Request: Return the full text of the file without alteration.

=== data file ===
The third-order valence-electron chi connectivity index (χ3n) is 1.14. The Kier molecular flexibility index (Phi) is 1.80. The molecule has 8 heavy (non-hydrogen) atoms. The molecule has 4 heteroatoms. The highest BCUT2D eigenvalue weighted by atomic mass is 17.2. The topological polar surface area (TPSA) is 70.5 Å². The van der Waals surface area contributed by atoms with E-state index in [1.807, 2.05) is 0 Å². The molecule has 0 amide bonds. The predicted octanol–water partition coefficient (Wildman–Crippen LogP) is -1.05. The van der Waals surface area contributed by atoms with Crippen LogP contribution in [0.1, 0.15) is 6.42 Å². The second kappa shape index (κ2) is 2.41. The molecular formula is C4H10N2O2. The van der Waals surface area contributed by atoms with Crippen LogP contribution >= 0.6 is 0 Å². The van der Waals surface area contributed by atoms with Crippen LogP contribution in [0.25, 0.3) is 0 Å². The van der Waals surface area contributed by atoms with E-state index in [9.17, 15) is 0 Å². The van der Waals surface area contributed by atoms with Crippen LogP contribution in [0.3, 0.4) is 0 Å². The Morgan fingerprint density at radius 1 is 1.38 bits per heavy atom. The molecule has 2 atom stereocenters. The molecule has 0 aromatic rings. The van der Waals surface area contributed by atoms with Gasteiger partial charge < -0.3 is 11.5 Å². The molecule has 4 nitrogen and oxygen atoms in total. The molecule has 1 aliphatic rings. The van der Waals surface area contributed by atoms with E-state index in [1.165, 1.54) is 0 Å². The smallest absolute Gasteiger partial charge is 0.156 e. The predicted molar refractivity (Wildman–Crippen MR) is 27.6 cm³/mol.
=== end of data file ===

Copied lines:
The third-order valence-electron chi connectivity index (χ3n) is 1.14. The Kier molecular flexibility index (Phi) is 1.80. The molecule has 8 heavy (non-hydrogen) atoms. The molecule has 4 heteroatoms. The highest BCUT2D eigenvalue weighted by atomic mass is 17.2. The topological polar surface area (TPSA) is 70.5 Å². The van der Waals surface area contributed by atoms with E-state index in [1.807, 2.05) is 0 Å². The molecule has 0 amide bonds. The predicted octanol–water partition coefficient (Wildman–Crippen LogP) is -1.05. The van der Waals surface area contributed by atoms with Crippen LogP contribution in [0.1, 0.15) is 6.42 Å². The second kappa shape index (κ2) is 2.41. The molecular formula is C4H10N2O2. The van der Waals surface area contributed by atoms with Crippen LogP contribution >= 0.6 is 0 Å². The van der Waals surface area contributed by atoms with Crippen LogP contribution in [0.25, 0.3) is 0 Å². The van der Waals surface area contributed by atoms with E-state index in [9.17, 15) is 0 Å². The van der Waals surface area contributed by atoms with Crippen LogP contribution in [0.3, 0.4) is 0 Å². The Morgan fingerprint density at radius 1 is 1.38 bits per heavy atom. The molecule has 2 atom stereocenters. The molecule has 0 aromatic rings. The van der Waals surface area contributed by atoms with Gasteiger partial charge < -0.3 is 11.5 Å². The molecule has 4 nitrogen and oxygen atoms in total. The molecule has 1 aliphatic rings. The van der Waals surface area contributed by atoms with E-state index in [1.165, 1.54) is 0 Å². The smallest absolute Gasteiger partial charge is 0.156 e. The predicted molar refractivity (Wildman–Crippen MR) is 27.6 cm³/mol.